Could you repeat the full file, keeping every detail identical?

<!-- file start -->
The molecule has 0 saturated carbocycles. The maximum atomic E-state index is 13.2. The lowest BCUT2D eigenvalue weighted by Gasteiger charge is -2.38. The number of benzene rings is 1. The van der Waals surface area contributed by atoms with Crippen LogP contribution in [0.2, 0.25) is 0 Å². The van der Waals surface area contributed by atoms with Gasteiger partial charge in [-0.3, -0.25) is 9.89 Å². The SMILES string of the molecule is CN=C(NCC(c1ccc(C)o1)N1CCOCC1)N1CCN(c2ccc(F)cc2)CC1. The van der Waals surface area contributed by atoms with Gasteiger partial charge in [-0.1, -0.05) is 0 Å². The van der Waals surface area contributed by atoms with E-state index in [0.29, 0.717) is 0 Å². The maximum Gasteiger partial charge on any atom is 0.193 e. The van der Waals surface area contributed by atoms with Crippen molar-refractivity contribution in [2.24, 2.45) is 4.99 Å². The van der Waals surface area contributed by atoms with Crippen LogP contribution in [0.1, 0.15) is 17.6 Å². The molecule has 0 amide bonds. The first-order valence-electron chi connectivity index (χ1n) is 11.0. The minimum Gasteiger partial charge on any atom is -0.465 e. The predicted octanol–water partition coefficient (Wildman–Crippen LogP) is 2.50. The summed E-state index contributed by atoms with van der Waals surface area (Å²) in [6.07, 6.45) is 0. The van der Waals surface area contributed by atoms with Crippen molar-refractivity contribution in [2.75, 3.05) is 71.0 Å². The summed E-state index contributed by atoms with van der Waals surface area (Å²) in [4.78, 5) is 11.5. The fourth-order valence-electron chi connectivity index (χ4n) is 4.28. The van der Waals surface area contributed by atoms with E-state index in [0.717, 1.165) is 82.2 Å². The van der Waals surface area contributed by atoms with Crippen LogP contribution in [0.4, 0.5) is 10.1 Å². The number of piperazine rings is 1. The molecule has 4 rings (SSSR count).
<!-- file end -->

The molecule has 0 saturated carbocycles. The maximum atomic E-state index is 13.2. The lowest BCUT2D eigenvalue weighted by Gasteiger charge is -2.38. The number of benzene rings is 1. The van der Waals surface area contributed by atoms with Crippen LogP contribution in [0.2, 0.25) is 0 Å². The van der Waals surface area contributed by atoms with Gasteiger partial charge in [-0.3, -0.25) is 9.89 Å². The SMILES string of the molecule is CN=C(NCC(c1ccc(C)o1)N1CCOCC1)N1CCN(c2ccc(F)cc2)CC1. The van der Waals surface area contributed by atoms with Gasteiger partial charge in [-0.1, -0.05) is 0 Å². The van der Waals surface area contributed by atoms with E-state index in [0.29, 0.717) is 0 Å². The maximum Gasteiger partial charge on any atom is 0.193 e. The van der Waals surface area contributed by atoms with Crippen molar-refractivity contribution in [2.24, 2.45) is 4.99 Å². The van der Waals surface area contributed by atoms with Crippen LogP contribution in [0.1, 0.15) is 17.6 Å². The molecule has 0 amide bonds. The first-order valence-electron chi connectivity index (χ1n) is 11.0. The minimum Gasteiger partial charge on any atom is -0.465 e. The predicted octanol–water partition coefficient (Wildman–Crippen LogP) is 2.50. The summed E-state index contributed by atoms with van der Waals surface area (Å²) in [6.07, 6.45) is 0. The van der Waals surface area contributed by atoms with Crippen molar-refractivity contribution in [2.75, 3.05) is 71.0 Å². The summed E-state index contributed by atoms with van der Waals surface area (Å²) in [4.78, 5) is 11.5. The fourth-order valence-electron chi connectivity index (χ4n) is 4.28. The van der Waals surface area contributed by atoms with E-state index in [0.717, 1.165) is 82.2 Å². The van der Waals surface area contributed by atoms with Crippen LogP contribution in [0.4, 0.5) is 10.1 Å². The number of piperazine rings is 1. The molecule has 4 rings (SSSR count).